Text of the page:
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CALLI

This story about an average girl who rises to some unusual challenges in steady fashion makes for comfortable...

When one of her two moms is diagnosed with lupus and a new foster sister her own age moves in, things become complicated for Calli.

Life in her Louisiana suburb has been pretty straightforward, with boyfriend Dub lighting up the romance and friend Delia a solid support. All of that goes haywire when new foster sibling Cherish makes a play for Dub, Delia finds a new buddy and Calli finds she is unable to turn to either mom for help. Another foster child is anticipated, and the circumstance, while not overwhelming, begins to really eat at her. Attempts to teach Cherish what it feels like to have her stuff co-opted backfire, and Calli learns the hard way that retribution isn’t all it’s cracked up to be. On the typical teen-angst scale, this is fairly tepid, though it's serious enough to Calli, whose first-person, present-tense narration wrings emotion at every opportunity. Resolution comes fairly easily, as French homework, weekly family outings at a local buffet and "intervention" shopping trips with Delia and her new pal combine with Calli’s admitting her wrong and making an effort to make things right. 

This story about an average girl who rises to some unusual challenges in steady fashion makes for comfortable middle-of-the-road fare. (Fiction. 12-16)

Pub Date: Sept. 1, 2011

ISBN: 978-1-57131-702-5

Page Count: 198

Publisher: Milkweed

Review Posted Online: April 5, 2011

Kirkus Reviews Issue: Aug. 15, 2011

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THE FIELD GUIDE TO THE NORTH AMERICAN TEENAGER

Despite some missteps, this will appeal to readers who enjoy a fresh and realistic teen voice.

A teenage, not-so-lonely loner endures the wilds of high school in Austin, Texas.

Norris Kaplan, the protagonist of Philippe’s debut novel, is a hypersweaty, uber-snarky black, Haitian, French-Canadian pushing to survive life in his new school. His professor mom’s new tenure-track job transplants Norris mid–school year, and his biting wit and sarcasm are exposed through his cataloging of his new world in a field guide–style burn book. He’s greeted in his new life by an assortment of acquaintances, Liam, who is white and struggling with depression; Maddie, a self-sacrificing white cheerleader with a heart of gold; and Aarti, his Indian-American love interest who offers connection. Norris’ ego, fueled by his insecurities, often gets in the way of meaningful character development. The scenes showcasing his emotional growth are too brief and, despite foreshadowing, the climax falls flat because he still gets incredible personal access to people he’s hurt. A scene where Norris is confronted by his mother for getting drunk and belligerent with a white cop is diluted by his refusal or inability to grasp the severity of the situation and the resultant minor consequences. The humor is spot-on, as is the representation of the black diaspora; the opportunity for broader conversations about other topics is there, however, the uneven buildup of detailed, meaningful exchanges and the glibness of Norris’ voice detract.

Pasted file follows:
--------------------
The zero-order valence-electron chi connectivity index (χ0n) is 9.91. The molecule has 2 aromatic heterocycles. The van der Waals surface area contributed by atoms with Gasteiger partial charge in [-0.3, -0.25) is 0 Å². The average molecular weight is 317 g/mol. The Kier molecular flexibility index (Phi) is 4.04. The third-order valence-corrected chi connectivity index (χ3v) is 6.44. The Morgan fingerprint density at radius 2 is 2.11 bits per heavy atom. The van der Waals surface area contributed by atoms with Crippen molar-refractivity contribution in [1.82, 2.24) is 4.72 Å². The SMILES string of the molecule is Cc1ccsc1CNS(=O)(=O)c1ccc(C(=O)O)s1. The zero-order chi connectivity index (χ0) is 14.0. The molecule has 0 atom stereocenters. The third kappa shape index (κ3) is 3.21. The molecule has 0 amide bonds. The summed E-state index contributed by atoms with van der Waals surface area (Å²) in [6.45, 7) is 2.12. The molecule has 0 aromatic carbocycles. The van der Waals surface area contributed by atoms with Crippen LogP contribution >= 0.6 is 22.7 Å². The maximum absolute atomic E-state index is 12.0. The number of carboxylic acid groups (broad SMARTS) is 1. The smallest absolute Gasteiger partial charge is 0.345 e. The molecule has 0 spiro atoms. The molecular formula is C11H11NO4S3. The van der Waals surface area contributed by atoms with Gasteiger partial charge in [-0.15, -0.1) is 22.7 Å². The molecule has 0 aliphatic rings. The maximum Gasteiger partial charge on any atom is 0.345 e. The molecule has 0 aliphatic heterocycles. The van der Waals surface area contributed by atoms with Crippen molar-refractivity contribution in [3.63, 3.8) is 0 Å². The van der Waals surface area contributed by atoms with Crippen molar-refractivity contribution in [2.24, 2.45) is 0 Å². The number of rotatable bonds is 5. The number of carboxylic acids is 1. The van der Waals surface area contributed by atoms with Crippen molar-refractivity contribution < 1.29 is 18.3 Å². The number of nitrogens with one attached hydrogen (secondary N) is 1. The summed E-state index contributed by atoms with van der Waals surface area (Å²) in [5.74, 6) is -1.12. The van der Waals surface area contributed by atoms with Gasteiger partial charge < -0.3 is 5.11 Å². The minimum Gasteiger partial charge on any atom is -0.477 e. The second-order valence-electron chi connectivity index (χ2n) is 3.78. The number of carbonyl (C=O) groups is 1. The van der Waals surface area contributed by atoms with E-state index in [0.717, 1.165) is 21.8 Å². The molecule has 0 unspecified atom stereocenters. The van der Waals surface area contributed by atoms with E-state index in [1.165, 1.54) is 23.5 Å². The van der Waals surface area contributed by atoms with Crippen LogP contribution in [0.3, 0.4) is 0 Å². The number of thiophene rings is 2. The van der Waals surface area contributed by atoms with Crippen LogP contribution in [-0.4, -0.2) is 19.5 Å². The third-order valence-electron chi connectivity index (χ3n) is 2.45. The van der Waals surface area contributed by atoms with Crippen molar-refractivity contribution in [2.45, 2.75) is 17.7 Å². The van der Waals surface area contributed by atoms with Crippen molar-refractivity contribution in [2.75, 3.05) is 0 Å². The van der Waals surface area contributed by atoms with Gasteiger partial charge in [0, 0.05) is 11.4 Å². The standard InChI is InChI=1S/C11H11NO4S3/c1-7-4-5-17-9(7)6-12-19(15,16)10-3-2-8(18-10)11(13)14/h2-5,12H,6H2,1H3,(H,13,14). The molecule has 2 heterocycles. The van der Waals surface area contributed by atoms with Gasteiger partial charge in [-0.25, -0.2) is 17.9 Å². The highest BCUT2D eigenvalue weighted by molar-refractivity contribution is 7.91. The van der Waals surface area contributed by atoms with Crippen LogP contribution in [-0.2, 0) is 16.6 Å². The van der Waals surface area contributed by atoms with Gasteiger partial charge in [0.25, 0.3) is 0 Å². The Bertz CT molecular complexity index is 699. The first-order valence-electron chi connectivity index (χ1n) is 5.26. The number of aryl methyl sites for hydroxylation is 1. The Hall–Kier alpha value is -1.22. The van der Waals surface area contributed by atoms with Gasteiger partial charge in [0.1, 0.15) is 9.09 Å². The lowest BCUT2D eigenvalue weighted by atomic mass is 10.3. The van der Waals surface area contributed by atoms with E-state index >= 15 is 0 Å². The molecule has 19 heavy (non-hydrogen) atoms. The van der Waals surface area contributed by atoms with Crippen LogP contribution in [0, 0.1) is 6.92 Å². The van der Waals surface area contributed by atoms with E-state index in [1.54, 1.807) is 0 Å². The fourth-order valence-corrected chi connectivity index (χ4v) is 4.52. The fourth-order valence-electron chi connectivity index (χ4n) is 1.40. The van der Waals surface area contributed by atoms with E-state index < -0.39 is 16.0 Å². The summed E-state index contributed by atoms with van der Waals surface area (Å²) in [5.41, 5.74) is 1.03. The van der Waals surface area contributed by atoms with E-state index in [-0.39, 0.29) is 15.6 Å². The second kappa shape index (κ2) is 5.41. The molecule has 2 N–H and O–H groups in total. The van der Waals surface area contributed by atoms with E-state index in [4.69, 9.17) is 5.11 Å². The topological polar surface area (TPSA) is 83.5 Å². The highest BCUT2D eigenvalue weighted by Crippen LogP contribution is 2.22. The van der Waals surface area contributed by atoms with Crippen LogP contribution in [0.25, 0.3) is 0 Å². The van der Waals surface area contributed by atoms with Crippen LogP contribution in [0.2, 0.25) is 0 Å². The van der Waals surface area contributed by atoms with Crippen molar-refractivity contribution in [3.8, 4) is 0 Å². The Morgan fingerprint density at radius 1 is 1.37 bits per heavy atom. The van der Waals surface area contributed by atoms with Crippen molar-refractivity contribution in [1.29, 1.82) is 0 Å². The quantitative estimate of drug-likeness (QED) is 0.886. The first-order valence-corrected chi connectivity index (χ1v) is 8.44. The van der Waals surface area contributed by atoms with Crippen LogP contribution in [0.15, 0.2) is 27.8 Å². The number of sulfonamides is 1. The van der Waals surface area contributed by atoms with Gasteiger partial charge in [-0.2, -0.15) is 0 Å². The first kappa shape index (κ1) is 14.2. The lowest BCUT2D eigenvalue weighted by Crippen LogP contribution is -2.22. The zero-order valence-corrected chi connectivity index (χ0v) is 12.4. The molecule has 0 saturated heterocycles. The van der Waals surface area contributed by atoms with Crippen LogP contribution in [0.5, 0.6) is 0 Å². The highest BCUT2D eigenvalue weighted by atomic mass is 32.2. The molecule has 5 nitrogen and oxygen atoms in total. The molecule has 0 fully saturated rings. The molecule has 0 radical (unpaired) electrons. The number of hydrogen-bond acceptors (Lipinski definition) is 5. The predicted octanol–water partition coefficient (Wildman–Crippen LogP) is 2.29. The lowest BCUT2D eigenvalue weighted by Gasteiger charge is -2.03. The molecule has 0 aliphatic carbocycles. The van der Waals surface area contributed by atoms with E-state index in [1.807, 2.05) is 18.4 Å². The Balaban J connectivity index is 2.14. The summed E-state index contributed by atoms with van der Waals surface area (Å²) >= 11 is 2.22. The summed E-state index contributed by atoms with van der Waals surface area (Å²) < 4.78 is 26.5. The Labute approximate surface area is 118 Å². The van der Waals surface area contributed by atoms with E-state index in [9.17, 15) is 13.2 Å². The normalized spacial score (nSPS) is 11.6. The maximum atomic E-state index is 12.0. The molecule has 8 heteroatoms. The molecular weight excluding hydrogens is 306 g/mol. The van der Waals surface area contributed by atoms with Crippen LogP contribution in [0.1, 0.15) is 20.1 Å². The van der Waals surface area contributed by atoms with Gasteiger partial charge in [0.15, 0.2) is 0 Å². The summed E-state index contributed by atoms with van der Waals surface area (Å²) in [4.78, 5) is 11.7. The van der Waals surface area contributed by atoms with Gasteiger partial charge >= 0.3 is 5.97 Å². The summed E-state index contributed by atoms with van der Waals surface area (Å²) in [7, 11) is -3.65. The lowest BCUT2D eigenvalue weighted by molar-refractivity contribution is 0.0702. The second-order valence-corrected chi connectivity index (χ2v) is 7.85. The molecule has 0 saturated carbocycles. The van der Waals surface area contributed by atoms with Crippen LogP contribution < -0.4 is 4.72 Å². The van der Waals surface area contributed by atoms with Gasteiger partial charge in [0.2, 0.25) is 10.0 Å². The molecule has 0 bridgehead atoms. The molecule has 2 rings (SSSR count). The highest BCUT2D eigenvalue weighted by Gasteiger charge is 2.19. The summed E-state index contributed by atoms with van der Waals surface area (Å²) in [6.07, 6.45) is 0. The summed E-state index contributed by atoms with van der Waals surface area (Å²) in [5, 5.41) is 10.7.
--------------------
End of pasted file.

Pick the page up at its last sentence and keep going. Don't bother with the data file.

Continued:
Despite some missteps, this will appeal to readers who enjoy a fresh and realistic teen voice. (Fiction. 13-16)

Pub Date: Jan. 8, 2019

ISBN: 978-0-06-282411-0

Page Count: 384

Publisher: Balzer + Bray/HarperCollins

Review Posted Online: Oct. 14, 2018

Kirkus Reviews Issue: Nov. 1, 2018

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RADIO SILENCE

A smart, timely outing.

Two teens connect through a mysterious podcast in this sophomore effort by British author Oseman (Solitaire, 2015).

Frances Janvier is a 17-year-old British-Ethiopian head girl who is so driven to get into Cambridge that she mostly forgoes friendships for schoolwork. Her only self-indulgence is listening to and creating fan art for the podcast Universe City, “a…show about a suit-wearing student detective looking for a way to escape a sci-fi, monster-infested university.” Aled Last is a quiet white boy who identifies as “partly asexual.” When Frances discovers that Aled is the secret creator of Universe City, the two embark on a passionate, platonic relationship based on their joint love of pop culture. Their bond is complicated by Aled’s controlling mother and by Frances’ previous crush on Aled’s twin sister, Carys, who ran away last year and disappeared. When Aled’s identity is accidently leaked to the Universe City fandom, he severs his relationship with Frances, leaving her questioning her Cambridge goals and determined to win back his affection, no matter what the cost. Frances’ narration is keenly intelligent; she takes mordant pleasure in using an Indian friend’s ID to get into a club despite the fact they look nothing alike: “Gotta love white people.” Though the social-media–suffused plot occasionally lags, the main characters’ realistic relationship accurately depicts current issues of gender, race, and class.

A smart, timely outing. (Fiction. 12-16)

Pub Date: March 28, 2017

ISBN: 978-0-06-233571-5

Page Count: 496

Publisher: HarperTeen

Review Posted Online: Jan. 16, 2017

Kirkus Reviews Issue: Feb. 1, 2017

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